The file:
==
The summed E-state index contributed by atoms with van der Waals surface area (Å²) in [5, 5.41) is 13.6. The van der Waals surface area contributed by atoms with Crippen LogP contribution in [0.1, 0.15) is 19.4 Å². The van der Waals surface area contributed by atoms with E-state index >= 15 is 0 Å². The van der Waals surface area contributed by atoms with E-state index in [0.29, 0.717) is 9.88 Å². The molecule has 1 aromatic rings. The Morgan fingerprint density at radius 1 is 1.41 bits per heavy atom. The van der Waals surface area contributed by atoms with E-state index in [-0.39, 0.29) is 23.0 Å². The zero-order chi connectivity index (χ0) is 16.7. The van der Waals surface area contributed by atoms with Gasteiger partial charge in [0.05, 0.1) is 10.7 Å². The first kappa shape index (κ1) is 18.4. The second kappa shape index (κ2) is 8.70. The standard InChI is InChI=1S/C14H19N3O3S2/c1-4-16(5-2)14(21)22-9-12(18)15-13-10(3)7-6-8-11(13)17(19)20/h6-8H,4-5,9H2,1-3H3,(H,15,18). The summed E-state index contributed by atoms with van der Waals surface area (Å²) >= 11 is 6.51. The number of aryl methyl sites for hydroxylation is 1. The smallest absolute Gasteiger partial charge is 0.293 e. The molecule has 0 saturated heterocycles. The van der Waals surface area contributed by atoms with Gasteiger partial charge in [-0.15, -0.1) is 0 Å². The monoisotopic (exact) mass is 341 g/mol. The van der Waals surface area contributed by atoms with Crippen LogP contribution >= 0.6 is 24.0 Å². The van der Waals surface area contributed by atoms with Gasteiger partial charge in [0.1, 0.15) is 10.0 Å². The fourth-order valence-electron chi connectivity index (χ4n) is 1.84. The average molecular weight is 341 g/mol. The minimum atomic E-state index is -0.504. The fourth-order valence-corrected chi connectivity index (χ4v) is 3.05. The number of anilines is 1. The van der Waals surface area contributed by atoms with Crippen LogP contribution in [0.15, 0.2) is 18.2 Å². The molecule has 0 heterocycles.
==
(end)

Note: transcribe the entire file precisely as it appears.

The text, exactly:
The summed E-state index contributed by atoms with van der Waals surface area (Å²) in [5, 5.41) is 13.6. The van der Waals surface area contributed by atoms with Crippen LogP contribution in [0.1, 0.15) is 19.4 Å². The van der Waals surface area contributed by atoms with E-state index >= 15 is 0 Å². The van der Waals surface area contributed by atoms with E-state index in [0.29, 0.717) is 9.88 Å². The molecule has 1 aromatic rings. The Morgan fingerprint density at radius 1 is 1.41 bits per heavy atom. The van der Waals surface area contributed by atoms with E-state index in [-0.39, 0.29) is 23.0 Å². The zero-order chi connectivity index (χ0) is 16.7. The van der Waals surface area contributed by atoms with Gasteiger partial charge in [0.05, 0.1) is 10.7 Å². The first kappa shape index (κ1) is 18.4. The second kappa shape index (κ2) is 8.70. The standard InChI is InChI=1S/C14H19N3O3S2/c1-4-16(5-2)14(21)22-9-12(18)15-13-10(3)7-6-8-11(13)17(19)20/h6-8H,4-5,9H2,1-3H3,(H,15,18). The summed E-state index contributed by atoms with van der Waals surface area (Å²) >= 11 is 6.51. The number of aryl methyl sites for hydroxylation is 1. The smallest absolute Gasteiger partial charge is 0.293 e. The molecule has 0 saturated heterocycles. The van der Waals surface area contributed by atoms with Gasteiger partial charge in [-0.15, -0.1) is 0 Å². The monoisotopic (exact) mass is 341 g/mol. The van der Waals surface area contributed by atoms with Crippen LogP contribution >= 0.6 is 24.0 Å². The van der Waals surface area contributed by atoms with Gasteiger partial charge in [0.1, 0.15) is 10.0 Å². The fourth-order valence-electron chi connectivity index (χ4n) is 1.84. The average molecular weight is 341 g/mol. The minimum atomic E-state index is -0.504. The fourth-order valence-corrected chi connectivity index (χ4v) is 3.05. The number of anilines is 1. The van der Waals surface area contributed by atoms with Crippen LogP contribution in [0.15, 0.2) is 18.2 Å². The molecule has 0 heterocycles.